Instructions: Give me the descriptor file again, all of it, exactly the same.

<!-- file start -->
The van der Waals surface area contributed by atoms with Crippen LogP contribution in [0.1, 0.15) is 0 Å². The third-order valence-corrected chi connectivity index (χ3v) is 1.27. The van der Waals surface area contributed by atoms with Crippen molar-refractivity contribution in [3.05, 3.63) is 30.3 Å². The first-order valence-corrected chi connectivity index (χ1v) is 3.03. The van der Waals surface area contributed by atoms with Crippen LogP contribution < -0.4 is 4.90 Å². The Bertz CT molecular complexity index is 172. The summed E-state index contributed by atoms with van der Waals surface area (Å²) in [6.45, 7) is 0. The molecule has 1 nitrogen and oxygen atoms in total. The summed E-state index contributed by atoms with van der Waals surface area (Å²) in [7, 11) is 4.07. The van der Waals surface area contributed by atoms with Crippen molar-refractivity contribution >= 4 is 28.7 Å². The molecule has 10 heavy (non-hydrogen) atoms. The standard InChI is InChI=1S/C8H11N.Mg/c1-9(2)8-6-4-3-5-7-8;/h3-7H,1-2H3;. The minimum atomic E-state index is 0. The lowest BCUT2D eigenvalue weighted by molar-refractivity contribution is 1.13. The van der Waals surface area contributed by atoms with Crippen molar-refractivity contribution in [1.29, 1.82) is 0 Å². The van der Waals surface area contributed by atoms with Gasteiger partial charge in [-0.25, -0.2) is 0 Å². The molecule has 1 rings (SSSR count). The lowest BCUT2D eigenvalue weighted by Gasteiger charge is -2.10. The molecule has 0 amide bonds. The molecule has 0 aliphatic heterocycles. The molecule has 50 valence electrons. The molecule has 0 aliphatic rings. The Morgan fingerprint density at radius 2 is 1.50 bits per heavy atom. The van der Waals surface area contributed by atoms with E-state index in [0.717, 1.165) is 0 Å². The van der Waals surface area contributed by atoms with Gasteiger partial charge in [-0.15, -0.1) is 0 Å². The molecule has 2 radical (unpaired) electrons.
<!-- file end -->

The van der Waals surface area contributed by atoms with Crippen LogP contribution in [0.1, 0.15) is 0 Å². The third-order valence-corrected chi connectivity index (χ3v) is 1.27. The van der Waals surface area contributed by atoms with Crippen molar-refractivity contribution in [3.05, 3.63) is 30.3 Å². The first-order valence-corrected chi connectivity index (χ1v) is 3.03. The van der Waals surface area contributed by atoms with Crippen LogP contribution < -0.4 is 4.90 Å². The Bertz CT molecular complexity index is 172. The summed E-state index contributed by atoms with van der Waals surface area (Å²) in [6.45, 7) is 0. The molecule has 1 nitrogen and oxygen atoms in total. The summed E-state index contributed by atoms with van der Waals surface area (Å²) in [7, 11) is 4.07. The van der Waals surface area contributed by atoms with Crippen molar-refractivity contribution >= 4 is 28.7 Å². The molecule has 10 heavy (non-hydrogen) atoms. The standard InChI is InChI=1S/C8H11N.Mg/c1-9(2)8-6-4-3-5-7-8;/h3-7H,1-2H3;. The minimum atomic E-state index is 0. The lowest BCUT2D eigenvalue weighted by molar-refractivity contribution is 1.13. The van der Waals surface area contributed by atoms with Crippen molar-refractivity contribution in [1.29, 1.82) is 0 Å². The van der Waals surface area contributed by atoms with Gasteiger partial charge in [-0.25, -0.2) is 0 Å². The molecule has 1 rings (SSSR count). The lowest BCUT2D eigenvalue weighted by Gasteiger charge is -2.10. The molecule has 0 amide bonds. The molecule has 0 aliphatic heterocycles. The molecule has 50 valence electrons. The molecule has 0 aliphatic rings. The Morgan fingerprint density at radius 2 is 1.50 bits per heavy atom. The van der Waals surface area contributed by atoms with E-state index in [0.717, 1.165) is 0 Å². The van der Waals surface area contributed by atoms with Gasteiger partial charge in [-0.15, -0.1) is 0 Å². The molecule has 2 radical (unpaired) electrons.